Omega-3 Fatty Acids from Plants Are as Effective as Fats from Fish for Heart Health
EPA (eicosapentaenoic acid) and DHA (docosahexaenoic acid), both omega-3 fatty acids found in fish, have been widely popularized for their noted health benefits. These healthy fats may help lower risk of Alzheimer’s disease, reduce age-related hearing loss, lower levels of stress hormones in the blood, and help prevent heart disease. Promising 2014 research suggests ALA (alpha-linolenic acid), the omega-3 fatty acid found in plant foods such as chia seeds, walnuts, flaxseeds, and pumpkin seeds, might also offer the same benefits for your heart.
Penn State nutritionists reviewed current evidence on the benefits of the different omega-3 fatty acids, finding strong evidence for the benefits of ALA. In a Dutch study, people who ate one or more grams of ALA per day had a 35-50% lower risk of stroke after up to 13 years of follow-up. Other evidence has found that with each extra gram of ALA per day, risk of death from heart disease drops 10%. Three different trials comparing ALA with DHA and EPA found similar beneficial effects on heart disease risk factors like cholesterol and triglyceride levels. Research from Appalachian State University at the North Carolina Research Campus, home of the Dole Nutrition Institute’s research laboratory, found that eating about 2.5 tablespoons of chia seeds per day increased blood levels of ALA by 58% and EPA by 39%, suggesting dietary ALA increases circulating EPA, which could confer health benefits.
Fish oils have previously gained most of the health attention due to differences in study designs. Many studies looking at EPA and DHA involve supplement use for omega-3 fats rather than fish consumption. In most studies looking at ALA, omega-3 fats have come from food, not supplements, leaving room for variations between groups that could affect results. A challenge for researchers has been isolating the benefits of ALA. Plant food sources provide lots of other nutrients that also offer cardiovascular benefits, so it can be difficult to determine which nutrient is causing the positive effect. Despite these challenges, researchers concluded that when it comes to heart health, plant-based omega-3 fats are just as effective as the omega-3 fats from fish.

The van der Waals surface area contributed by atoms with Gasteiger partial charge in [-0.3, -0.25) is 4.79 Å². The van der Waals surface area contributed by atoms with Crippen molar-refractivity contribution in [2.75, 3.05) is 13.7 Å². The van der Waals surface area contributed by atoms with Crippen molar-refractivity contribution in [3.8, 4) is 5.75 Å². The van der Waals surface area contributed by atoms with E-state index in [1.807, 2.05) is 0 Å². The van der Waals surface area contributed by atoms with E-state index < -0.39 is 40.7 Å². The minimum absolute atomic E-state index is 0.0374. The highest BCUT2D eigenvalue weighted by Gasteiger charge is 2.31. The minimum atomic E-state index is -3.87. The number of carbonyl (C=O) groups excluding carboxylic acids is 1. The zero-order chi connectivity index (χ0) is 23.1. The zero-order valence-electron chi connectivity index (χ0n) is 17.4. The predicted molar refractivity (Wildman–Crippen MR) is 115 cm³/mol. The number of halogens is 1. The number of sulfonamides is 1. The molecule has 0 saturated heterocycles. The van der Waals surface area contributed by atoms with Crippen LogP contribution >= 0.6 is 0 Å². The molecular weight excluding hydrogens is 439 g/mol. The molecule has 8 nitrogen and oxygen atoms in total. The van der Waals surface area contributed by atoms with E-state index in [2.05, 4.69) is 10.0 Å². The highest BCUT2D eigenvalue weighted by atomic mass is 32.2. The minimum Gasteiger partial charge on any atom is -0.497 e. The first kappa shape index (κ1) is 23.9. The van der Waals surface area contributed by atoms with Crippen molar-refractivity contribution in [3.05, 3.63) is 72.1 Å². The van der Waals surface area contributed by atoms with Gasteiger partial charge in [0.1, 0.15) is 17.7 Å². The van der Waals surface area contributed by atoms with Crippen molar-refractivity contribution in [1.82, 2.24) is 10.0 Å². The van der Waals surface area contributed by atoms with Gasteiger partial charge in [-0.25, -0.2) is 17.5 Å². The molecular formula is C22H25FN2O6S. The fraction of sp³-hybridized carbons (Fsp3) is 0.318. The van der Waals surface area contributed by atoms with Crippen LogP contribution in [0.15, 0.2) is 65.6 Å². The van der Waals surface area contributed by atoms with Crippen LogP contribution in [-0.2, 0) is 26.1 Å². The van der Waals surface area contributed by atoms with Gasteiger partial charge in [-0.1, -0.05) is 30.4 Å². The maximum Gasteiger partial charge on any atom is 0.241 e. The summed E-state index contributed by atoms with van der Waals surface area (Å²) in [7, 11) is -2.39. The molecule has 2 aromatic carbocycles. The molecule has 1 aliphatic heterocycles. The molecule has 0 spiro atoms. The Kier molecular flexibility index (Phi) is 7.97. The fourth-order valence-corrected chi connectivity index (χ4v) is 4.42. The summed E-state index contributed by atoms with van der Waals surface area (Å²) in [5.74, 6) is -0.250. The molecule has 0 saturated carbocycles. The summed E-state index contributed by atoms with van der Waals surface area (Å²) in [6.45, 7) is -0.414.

Heart disease is the leading cause of death in the United States, and this new information could help in preventing the disease. ALA is found in walnuts, pumpkin seeds, flaxseeds, chia seeds, and oils made from these sources. It’s also found in canola oil and tofu. Adding these foods to your diet could be a step in the right direction towards heart disease prevention. Try snacking on a handful of walnuts between meals, tossing pumpkin seeds in green salads, using canola oil in cooking, and sprinkling ground flaxseed or chia seed on oatmeal (whole chia seeds do not allow ALA into the blood so they should be milled or ground). For a real omega-3 kick, try our Parsley Walnut Pesto tossed with whole wheat pasta, lean chicken, and fresh broccoli florets.
Published May 1, 2015